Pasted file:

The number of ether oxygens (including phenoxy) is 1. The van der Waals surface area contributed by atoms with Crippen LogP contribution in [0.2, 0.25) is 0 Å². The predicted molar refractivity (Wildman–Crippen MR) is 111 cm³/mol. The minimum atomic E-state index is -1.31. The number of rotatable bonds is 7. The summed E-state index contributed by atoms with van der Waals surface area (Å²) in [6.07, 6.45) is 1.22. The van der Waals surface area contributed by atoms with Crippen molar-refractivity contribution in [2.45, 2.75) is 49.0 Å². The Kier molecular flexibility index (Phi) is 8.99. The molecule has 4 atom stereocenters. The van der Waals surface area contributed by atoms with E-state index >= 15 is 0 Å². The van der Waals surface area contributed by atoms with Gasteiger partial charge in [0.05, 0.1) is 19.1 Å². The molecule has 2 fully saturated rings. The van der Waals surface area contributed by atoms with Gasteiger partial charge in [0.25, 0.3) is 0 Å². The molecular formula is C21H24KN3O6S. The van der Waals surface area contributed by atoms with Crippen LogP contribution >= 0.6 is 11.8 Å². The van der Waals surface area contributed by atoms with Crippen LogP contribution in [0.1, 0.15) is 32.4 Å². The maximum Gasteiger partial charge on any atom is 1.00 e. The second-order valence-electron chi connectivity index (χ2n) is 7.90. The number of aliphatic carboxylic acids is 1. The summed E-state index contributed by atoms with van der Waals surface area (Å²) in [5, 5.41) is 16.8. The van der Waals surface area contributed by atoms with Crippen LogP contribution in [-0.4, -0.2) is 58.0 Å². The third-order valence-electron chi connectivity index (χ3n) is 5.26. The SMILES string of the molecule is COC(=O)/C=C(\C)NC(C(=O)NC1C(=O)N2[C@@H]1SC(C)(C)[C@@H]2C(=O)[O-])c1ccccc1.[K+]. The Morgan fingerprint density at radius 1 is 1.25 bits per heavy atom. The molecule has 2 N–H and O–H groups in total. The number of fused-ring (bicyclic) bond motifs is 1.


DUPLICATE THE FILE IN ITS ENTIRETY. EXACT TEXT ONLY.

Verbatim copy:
The number of ether oxygens (including phenoxy) is 1. The van der Waals surface area contributed by atoms with Crippen LogP contribution in [0.2, 0.25) is 0 Å². The predicted molar refractivity (Wildman–Crippen MR) is 111 cm³/mol. The minimum atomic E-state index is -1.31. The number of rotatable bonds is 7. The summed E-state index contributed by atoms with van der Waals surface area (Å²) in [6.07, 6.45) is 1.22. The van der Waals surface area contributed by atoms with Crippen molar-refractivity contribution in [2.45, 2.75) is 49.0 Å². The Kier molecular flexibility index (Phi) is 8.99. The molecule has 4 atom stereocenters. The van der Waals surface area contributed by atoms with E-state index >= 15 is 0 Å². The van der Waals surface area contributed by atoms with Gasteiger partial charge in [0.05, 0.1) is 19.1 Å². The molecule has 2 fully saturated rings. The van der Waals surface area contributed by atoms with Gasteiger partial charge in [0.25, 0.3) is 0 Å². The molecular formula is C21H24KN3O6S. The van der Waals surface area contributed by atoms with Crippen LogP contribution >= 0.6 is 11.8 Å². The van der Waals surface area contributed by atoms with Crippen LogP contribution in [0.1, 0.15) is 32.4 Å². The maximum Gasteiger partial charge on any atom is 1.00 e. The second-order valence-electron chi connectivity index (χ2n) is 7.90. The number of aliphatic carboxylic acids is 1. The summed E-state index contributed by atoms with van der Waals surface area (Å²) in [5, 5.41) is 16.8. The van der Waals surface area contributed by atoms with Crippen LogP contribution in [-0.4, -0.2) is 58.0 Å². The third-order valence-electron chi connectivity index (χ3n) is 5.26. The SMILES string of the molecule is COC(=O)/C=C(\C)NC(C(=O)NC1C(=O)N2[C@@H]1SC(C)(C)[C@@H]2C(=O)[O-])c1ccccc1.[K+]. The Morgan fingerprint density at radius 1 is 1.25 bits per heavy atom. The molecule has 2 N–H and O–H groups in total. The number of fused-ring (bicyclic) bond motifs is 1.